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From studies that demonstrate the economic impact of independent retailers to the powerful message of the IndieBound movement and networking with like-minded organizations, ABA is working to strengthen awareness about the crucial role independent retailers play in local economies and communities.
Since 2002, a number of studies have repeatedly documented the positive economic impact of locally owned businesses, and their significantly greater economic return to the local economy than that of retail chains, big box stores, and, especially regarding sales tax, remote online retailers. Independent booksellers have often been the driving force behind these efforts, which have resulted in favorable public policy for indies and heightened consumer awareness of the issues.
A new report from ABA and Civic Economics reveals the continuing — and increasing — loss of jobs and essential state and municipal revenue as a result of the growing retail dominance of Amazon.com. The report documents both Amazon’s sales and, for the first time, the explosive growth of sales through its third-party Marketplace from 2014 to 2016. And the report makes clear that Amazon’s sales tax avoidance strategy has continued despite well-publicized agreements with American states.
A study from Civic Economics which details the overall negative impact that Amazon has had on Main Street retailers and jobs, and the communities in which they are located, across the country. ABA has prepared the New Localism Toolkit with resources for member bookstores based on data from the Amazon study.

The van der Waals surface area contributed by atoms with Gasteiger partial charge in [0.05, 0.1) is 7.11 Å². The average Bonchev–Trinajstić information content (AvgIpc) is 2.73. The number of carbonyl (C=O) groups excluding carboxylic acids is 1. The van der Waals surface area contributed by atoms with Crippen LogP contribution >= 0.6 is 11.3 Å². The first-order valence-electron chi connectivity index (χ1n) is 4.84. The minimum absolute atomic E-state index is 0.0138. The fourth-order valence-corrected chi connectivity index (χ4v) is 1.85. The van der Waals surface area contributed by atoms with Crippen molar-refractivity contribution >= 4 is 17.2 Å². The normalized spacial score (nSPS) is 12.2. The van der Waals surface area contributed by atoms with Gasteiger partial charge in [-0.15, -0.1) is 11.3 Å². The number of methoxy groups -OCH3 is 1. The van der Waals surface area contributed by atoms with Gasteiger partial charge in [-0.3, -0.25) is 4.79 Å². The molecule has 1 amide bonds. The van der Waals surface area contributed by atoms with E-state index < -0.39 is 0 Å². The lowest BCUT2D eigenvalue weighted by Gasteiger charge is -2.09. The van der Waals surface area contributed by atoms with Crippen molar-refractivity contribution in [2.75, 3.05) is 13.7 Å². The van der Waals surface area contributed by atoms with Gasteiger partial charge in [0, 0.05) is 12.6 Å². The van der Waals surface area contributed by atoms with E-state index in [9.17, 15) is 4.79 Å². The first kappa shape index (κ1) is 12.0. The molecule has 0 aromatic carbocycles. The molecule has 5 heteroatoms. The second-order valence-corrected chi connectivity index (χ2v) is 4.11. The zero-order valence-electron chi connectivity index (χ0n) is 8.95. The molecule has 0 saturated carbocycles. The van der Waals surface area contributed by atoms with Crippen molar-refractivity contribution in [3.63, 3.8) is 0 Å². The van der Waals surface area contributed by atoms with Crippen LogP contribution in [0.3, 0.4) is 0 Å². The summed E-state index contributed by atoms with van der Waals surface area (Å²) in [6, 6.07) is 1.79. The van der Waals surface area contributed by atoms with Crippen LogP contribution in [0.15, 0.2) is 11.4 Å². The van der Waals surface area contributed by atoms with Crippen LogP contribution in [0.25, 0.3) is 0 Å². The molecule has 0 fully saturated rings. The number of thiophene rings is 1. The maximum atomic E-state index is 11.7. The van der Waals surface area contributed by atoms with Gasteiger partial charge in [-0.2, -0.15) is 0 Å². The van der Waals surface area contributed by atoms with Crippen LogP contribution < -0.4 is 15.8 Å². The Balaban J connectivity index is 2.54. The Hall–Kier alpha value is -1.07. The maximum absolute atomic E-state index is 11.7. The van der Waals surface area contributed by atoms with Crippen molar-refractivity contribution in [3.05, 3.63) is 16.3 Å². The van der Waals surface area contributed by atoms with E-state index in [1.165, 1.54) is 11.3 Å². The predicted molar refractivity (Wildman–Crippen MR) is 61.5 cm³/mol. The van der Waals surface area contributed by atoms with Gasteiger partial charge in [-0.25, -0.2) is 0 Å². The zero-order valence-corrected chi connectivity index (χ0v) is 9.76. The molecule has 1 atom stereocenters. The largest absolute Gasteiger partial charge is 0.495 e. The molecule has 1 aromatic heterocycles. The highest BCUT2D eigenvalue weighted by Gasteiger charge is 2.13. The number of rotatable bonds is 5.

A national survey of independent business owners conducted by the Institute for Local Self-Reliance in partnership with the Advocates for Independent Business coalition has found that Local First initiatives are boosting customer traffic and improving the outlook on Main Street, but policymakers need to do more to create a level playing field and ensure that small local businesses have an equal opportunity to compete.
The 2013 post-holiday Independent Business Survey, conducted by the Institute for Local Self-Reliance (ILSR) in partnership with the American Booksellers Association and other indie business organizations, has found that independent businesses experienced solid revenue growth in 2012, buoyed in part by “buy local first” initiatives and growing public interest in supporting locally owned businesses.
Communities as different as Las Vegas, New Mexico, and Louisville, Kentucky, have at least one thing in common: Their independent businesses recirculate a substantially greater proportion of their revenues back into the local economy than do their chain competitors. This, according to a national study, The Indie Impact Study Series: National Summary Report, a summary of 10 localized studies conducted by Civic Economics.
Once again, a national survey has demonstrated the power indie businesses -- and of an active "Buy Local" or "Think Local Campaign." A survey of more than 1,800 indie businesses found that holiday sales for independent retailers were up an average of 2.2 percent, in contrast to figures showing that overall retail sales were down 0.3 percent in December 2009.
A survey conducted by the Institute for Local Self-Reliance shows that indies outperformed chains over Holiday 2008, and indies in cities with active Shop Local campaigns did even better.
A new study from Local First of Grand Rapids, Michigan, reveals that a modest change in consumer behavior -- a 10 percent shift in market share to independent businesses from chain stores -- would result in 1,600 new jobs, $53 million in wages, and a $137 million economic impact to the area.
Civic Economics conducted this study on the health, diversity, and economic impact of independent merchants in San Francisco for the San Francisco Locally Owned Merchants Alliance, with oversight by the Northern California Independent Booksellers Association.
A 2004 report by Civic Economics, which compares 10 local businesses in the Andersonville neighborhood of Chicago versus their chain competitors, demonstrates the greater economic impact of locally owned businesses.
December 2002 report, prepared for Liveable City by Civic Economics, assessing the impact of local merchants, specifically Austin, Texas’ BookPeople and Waterloo Records, relative to the impact of chain stores.